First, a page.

My total lack of directional sense is legendary in my family. They can all figure out how to get wherever they want to go while I can get myself lost [no joke] walking around the block . . . .

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    1. Oh, Joan, you are my people. I suppose the only upside is that I manage to make friends wherever I go because I need so much help with directions.

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    2. Yes, go TOWARD the mountains would work in SoCal if you could SEE them. I grew up there and always oriented toward the ocean... always west. Only now the ocean is always East. Unless you're in Chatham.

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    3. I lived in Long Beach. There the ocean is always south. And it was a couple of years before I ever saw mountains! Or Catalina

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  2. I am a person who honestly has to think about which is left and which is right, so my sense of direction in the wider world is completely non-functional. My husband, who had a great sense of direction, used to test me by stopping at an intersection and asking me which way I thought we should go. I'd do my very best to figure it out, give him my answer, and he'd do the exact opposite. He was always right. Is it any wonder that I love maps, and cities with predictable north/south grids? Once they started putting compasses in cars it got easier, but if you ever want to rid yourself of me, just turn me loose in the woods with no navigational equipment. You'll never see me again.

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    1. Gigi - me, too! Left Right North South - none of that is intuitive for me. It’s maddening!

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    2. I'm good at North South East West,faultless at dorsal and ventral, distal and proximal, cephalic and caudal, but right and left? I have to look at my hands first, then remember which one I write with. I am hopeless.

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    3. Not knowing my right from my left is one reason I dropped out of band--the other being that summer band met at 7 am. Knowing my right from my left at 7 am? Total non-starter in this night owl's world. I did, however, fit into theatre perfectly: everything happens after dark, and I could, as the director, sit out in the audience and tell the actor, "Go left" while pointing to my right with absolute ease and confidence.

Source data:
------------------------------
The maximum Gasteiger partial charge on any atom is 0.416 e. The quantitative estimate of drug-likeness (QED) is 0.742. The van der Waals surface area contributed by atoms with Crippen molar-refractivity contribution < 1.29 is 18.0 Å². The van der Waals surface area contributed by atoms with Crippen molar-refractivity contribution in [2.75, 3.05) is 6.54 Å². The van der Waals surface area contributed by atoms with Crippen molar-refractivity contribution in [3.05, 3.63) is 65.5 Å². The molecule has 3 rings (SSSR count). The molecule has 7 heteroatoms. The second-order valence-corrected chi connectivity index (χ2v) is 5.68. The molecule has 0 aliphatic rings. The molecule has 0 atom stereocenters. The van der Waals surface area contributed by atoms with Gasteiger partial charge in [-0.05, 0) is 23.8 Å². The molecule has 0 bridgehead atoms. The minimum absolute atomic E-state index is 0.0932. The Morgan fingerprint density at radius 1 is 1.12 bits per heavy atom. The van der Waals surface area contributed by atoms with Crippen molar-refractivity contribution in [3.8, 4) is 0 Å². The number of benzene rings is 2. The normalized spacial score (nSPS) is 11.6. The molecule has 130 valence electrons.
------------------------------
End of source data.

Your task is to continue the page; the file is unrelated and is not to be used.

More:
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    4. My first grade teacher (65 years ago) told me "When you turn around, your right and your left hands switch places." What was that song, "never knowing my right from my left"?

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  3. Like Ingrid, I have an excellent sense of direction. This innate ability certainly helped since I travelled alone so much for work and for pleasure. It's so weird that people can sense I know where I am in a strange city...I often get asked for directions by strangers and I can usually help them!

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    1. Grace - you are so lucky or entorhinally blessed :) I sincerely can’t imagine having on Target directional instincts.

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    2. I get asked the same, Grace - and sometime I can help, too.

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  4. Put me in the super-entorhinal camp. My whole family loves maps and are good at navigating. If I have been someplace once, I remember it when I come back and know where to go. I'm so happy to finally have a name for the superpower! My ex-husband was useless in that regard, so we were compatible at least that way: I'd tell him which way to go and he'd go.

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    1. Edith - I love that you call it a super power - it is! You are like the X-Men to me!

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  5. I am a clueless navigator, except in a grocery store. When we recently visited Venice, the vaporettos were on a one-day strike. Our only transport to Murano was from Nova Fondamente, on the northern side of the city. Our concierge gave us precise walking instructions and we joined a few other tourists on the glassblower's island on a glorious, sunny, shirtsleeves day.